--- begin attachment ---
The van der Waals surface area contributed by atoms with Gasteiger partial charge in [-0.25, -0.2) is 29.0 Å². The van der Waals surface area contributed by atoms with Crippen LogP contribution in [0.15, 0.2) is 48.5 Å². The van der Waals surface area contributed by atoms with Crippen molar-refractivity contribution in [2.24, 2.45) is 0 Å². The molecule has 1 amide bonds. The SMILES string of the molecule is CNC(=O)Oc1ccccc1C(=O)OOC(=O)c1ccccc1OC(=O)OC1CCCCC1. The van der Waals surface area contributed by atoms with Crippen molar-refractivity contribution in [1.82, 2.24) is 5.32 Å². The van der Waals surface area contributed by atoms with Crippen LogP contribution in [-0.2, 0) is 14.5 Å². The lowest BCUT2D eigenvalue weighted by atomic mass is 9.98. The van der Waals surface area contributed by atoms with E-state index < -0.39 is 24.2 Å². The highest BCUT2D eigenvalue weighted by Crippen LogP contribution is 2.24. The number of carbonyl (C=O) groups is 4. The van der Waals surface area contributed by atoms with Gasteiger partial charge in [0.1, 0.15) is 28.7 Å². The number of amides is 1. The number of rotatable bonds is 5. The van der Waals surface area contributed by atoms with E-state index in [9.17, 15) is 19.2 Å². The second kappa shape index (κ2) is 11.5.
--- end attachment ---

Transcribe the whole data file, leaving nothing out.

The van der Waals surface area contributed by atoms with Gasteiger partial charge in [-0.25, -0.2) is 29.0 Å². The van der Waals surface area contributed by atoms with Crippen LogP contribution in [0.15, 0.2) is 48.5 Å². The van der Waals surface area contributed by atoms with Crippen molar-refractivity contribution in [2.24, 2.45) is 0 Å². The molecule has 1 amide bonds. The SMILES string of the molecule is CNC(=O)Oc1ccccc1C(=O)OOC(=O)c1ccccc1OC(=O)OC1CCCCC1. The van der Waals surface area contributed by atoms with Crippen molar-refractivity contribution in [1.82, 2.24) is 5.32 Å². The van der Waals surface area contributed by atoms with Crippen LogP contribution in [-0.2, 0) is 14.5 Å². The lowest BCUT2D eigenvalue weighted by atomic mass is 9.98. The van der Waals surface area contributed by atoms with E-state index < -0.39 is 24.2 Å². The highest BCUT2D eigenvalue weighted by Crippen LogP contribution is 2.24. The number of carbonyl (C=O) groups is 4. The van der Waals surface area contributed by atoms with Gasteiger partial charge in [0.1, 0.15) is 28.7 Å². The number of amides is 1. The number of rotatable bonds is 5. The van der Waals surface area contributed by atoms with E-state index in [9.17, 15) is 19.2 Å². The second kappa shape index (κ2) is 11.5.